The reason I love photography is because I can capture beautiful images and scenes. I also can journal my life through snapshots that have been seized by one of my trusty cameras. I also learn so much about life when I take photos. I am curious about what I have photographed and I do research. I become a more knowledgeable and educated individual. Photography looks really easy and simple but in fact it has a really high learning curve. Editing images in photoshop is a demanding process and one where I am continually trying to improve my skills. Photos touch an individuals’ heart and stir the soul. Photos can be understood by all individuals including those who might not be able to communicate because of a language barrier. This is a beautiful photo of The Red Admiral or Vanessa Atalanta Butterfly.
Vanessa atalanta (Linnaeus, 1758)
Identification: Upperside is black with white spots near the apex; forewing with red median band, hindwing with red marginal band. The winter form is smaller and duller, summer form larger and brighter with an interrupted forewing band.
Wing Span: 1 3/4 – 3 inches (4.5 – 7.6 cm).
Life History: The Red Admiral has a very erratic, rapid flight. Males perch, on ridgetops if available, in the afternoon to wait for females, who lay eggs singly on the tops of host plant leaves. Young caterpillars eat and live within a shelter of folded leaves; older caterpillars make a nest of leaves tied together with silk. Adults hibernate.
Flight: Two broods from March-October in the north, winters from October-March in South Texas.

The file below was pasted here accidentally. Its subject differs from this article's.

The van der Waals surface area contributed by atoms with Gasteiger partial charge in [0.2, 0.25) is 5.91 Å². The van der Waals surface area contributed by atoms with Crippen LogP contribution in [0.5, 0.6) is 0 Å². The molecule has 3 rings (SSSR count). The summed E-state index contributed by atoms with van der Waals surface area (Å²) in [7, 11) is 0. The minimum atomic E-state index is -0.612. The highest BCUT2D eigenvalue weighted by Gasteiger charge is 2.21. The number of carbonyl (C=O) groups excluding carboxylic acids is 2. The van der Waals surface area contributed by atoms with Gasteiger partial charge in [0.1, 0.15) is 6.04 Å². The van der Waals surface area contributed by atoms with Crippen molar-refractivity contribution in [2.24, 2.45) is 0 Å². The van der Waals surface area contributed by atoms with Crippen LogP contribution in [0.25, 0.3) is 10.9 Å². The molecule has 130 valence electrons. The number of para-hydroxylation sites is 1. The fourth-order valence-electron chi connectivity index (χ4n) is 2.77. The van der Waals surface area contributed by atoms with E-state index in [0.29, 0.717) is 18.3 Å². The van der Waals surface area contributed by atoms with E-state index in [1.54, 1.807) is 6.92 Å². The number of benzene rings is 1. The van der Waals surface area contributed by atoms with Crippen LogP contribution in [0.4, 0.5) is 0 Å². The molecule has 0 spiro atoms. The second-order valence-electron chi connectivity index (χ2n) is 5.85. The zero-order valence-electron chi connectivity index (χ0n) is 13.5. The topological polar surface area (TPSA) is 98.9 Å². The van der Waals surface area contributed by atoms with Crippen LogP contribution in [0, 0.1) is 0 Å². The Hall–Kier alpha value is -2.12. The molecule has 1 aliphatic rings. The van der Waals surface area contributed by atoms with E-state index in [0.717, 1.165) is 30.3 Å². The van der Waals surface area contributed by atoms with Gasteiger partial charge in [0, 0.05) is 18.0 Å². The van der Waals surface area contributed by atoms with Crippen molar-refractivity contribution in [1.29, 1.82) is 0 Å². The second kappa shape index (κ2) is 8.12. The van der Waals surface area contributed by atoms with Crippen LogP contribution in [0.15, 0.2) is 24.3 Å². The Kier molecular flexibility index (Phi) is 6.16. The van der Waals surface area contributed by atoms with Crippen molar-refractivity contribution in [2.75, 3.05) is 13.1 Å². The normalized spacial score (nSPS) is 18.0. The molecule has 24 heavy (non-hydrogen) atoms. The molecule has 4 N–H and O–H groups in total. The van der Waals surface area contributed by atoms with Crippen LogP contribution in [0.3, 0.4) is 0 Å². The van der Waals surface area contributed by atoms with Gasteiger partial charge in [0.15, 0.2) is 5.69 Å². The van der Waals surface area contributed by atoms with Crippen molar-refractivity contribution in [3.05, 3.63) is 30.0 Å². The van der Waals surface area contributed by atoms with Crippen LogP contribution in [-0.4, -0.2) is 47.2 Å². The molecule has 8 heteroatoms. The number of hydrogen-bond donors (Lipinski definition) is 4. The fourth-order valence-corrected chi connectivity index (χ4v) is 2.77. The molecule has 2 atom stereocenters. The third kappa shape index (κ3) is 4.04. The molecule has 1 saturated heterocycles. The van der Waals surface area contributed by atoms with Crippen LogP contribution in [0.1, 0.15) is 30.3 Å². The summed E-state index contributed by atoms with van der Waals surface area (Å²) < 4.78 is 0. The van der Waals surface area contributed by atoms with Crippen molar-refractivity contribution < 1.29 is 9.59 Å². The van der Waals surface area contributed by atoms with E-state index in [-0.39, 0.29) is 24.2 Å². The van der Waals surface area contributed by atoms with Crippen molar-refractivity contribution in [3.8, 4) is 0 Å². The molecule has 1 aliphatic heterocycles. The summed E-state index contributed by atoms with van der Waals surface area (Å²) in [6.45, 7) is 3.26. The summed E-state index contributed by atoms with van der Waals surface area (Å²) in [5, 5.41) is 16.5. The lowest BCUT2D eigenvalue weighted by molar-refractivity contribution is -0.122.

Caterpillar Hosts: Plants of the nettle family (Urticaceae) including stinging nettle (Urtica dioica), tall wild nettle (U. gracilis), wood nettle (Laportea canadensis), false nettle (Boehmeria cylindrica), pellitory (Parietoria pennsylvanica), mamaki (Pipturus albidus), and possibly hops (Humulus).
Adult Food: Red Admirals prefer sap flows on trees, fermenting fruit, and bird droppings; visiting flowers only when these are not available. Then they will nectar at common milkweed, red clover, aster, and alfalfa, among others.
Habitat: Moist woods, yards, parks, marshes, seeps, moist fields. During migrations, the Red Admiral is found in almost any habitat from tundra to subtropics.
Range: Guatemala north through Mexico and the United States to northern Canada; Hawaii, some Caribbean Islands, New Zealand, Europe, Northern Africa, Asia. Cannot survive coldest winters; most of North America must be recolonized each spring by southern migrants.
Conservation: Not required.
NCGR: G5 – Demonstrably secure globally, though it may be quite rare in parts of its range, especially at the periphery.